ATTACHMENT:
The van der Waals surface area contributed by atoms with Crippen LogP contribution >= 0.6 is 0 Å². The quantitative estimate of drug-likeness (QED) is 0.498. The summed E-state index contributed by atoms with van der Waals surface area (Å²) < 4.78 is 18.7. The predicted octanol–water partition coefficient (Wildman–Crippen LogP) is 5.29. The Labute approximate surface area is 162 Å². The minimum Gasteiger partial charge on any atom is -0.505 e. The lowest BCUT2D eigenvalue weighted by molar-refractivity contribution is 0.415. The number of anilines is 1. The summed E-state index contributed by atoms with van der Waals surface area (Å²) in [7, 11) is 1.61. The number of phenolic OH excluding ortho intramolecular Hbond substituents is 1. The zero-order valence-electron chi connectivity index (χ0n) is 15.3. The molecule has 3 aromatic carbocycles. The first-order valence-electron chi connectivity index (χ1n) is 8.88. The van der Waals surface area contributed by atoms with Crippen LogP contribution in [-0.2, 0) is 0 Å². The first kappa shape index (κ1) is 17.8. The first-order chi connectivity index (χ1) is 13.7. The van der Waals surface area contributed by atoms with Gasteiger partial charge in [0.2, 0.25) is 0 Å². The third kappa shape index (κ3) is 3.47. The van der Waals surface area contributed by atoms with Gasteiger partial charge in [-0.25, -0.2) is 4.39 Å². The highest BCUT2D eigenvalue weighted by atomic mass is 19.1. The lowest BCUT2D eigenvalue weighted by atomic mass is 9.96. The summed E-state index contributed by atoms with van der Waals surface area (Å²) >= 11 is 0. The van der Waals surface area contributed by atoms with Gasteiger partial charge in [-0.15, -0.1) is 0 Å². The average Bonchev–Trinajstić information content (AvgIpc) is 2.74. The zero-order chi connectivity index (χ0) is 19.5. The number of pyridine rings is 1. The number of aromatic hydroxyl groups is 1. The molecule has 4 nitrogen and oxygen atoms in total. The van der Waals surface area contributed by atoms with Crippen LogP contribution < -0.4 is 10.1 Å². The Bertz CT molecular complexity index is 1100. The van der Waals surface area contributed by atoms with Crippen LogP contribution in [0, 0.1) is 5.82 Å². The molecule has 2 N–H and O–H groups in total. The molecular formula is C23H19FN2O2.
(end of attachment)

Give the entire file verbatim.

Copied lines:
The van der Waals surface area contributed by atoms with Crippen LogP contribution >= 0.6 is 0 Å². The quantitative estimate of drug-likeness (QED) is 0.498. The summed E-state index contributed by atoms with van der Waals surface area (Å²) < 4.78 is 18.7. The predicted octanol–water partition coefficient (Wildman–Crippen LogP) is 5.29. The Labute approximate surface area is 162 Å². The minimum Gasteiger partial charge on any atom is -0.505 e. The lowest BCUT2D eigenvalue weighted by molar-refractivity contribution is 0.415. The number of anilines is 1. The summed E-state index contributed by atoms with van der Waals surface area (Å²) in [7, 11) is 1.61. The number of phenolic OH excluding ortho intramolecular Hbond substituents is 1. The zero-order valence-electron chi connectivity index (χ0n) is 15.3. The molecule has 3 aromatic carbocycles. The first-order valence-electron chi connectivity index (χ1n) is 8.88. The van der Waals surface area contributed by atoms with Crippen LogP contribution in [-0.2, 0) is 0 Å². The first kappa shape index (κ1) is 17.8. The first-order chi connectivity index (χ1) is 13.7. The van der Waals surface area contributed by atoms with Gasteiger partial charge in [0.2, 0.25) is 0 Å². The third kappa shape index (κ3) is 3.47. The van der Waals surface area contributed by atoms with Gasteiger partial charge in [-0.25, -0.2) is 4.39 Å². The highest BCUT2D eigenvalue weighted by atomic mass is 19.1. The lowest BCUT2D eigenvalue weighted by atomic mass is 9.96. The summed E-state index contributed by atoms with van der Waals surface area (Å²) >= 11 is 0. The van der Waals surface area contributed by atoms with Gasteiger partial charge in [-0.15, -0.1) is 0 Å². The average Bonchev–Trinajstić information content (AvgIpc) is 2.74. The zero-order chi connectivity index (χ0) is 19.5. The number of pyridine rings is 1. The number of aromatic hydroxyl groups is 1. The molecule has 4 nitrogen and oxygen atoms in total. The van der Waals surface area contributed by atoms with Crippen LogP contribution < -0.4 is 10.1 Å². The Bertz CT molecular complexity index is 1100. The van der Waals surface area contributed by atoms with Crippen LogP contribution in [0, 0.1) is 5.82 Å². The molecule has 2 N–H and O–H groups in total. The molecular formula is C23H19FN2O2.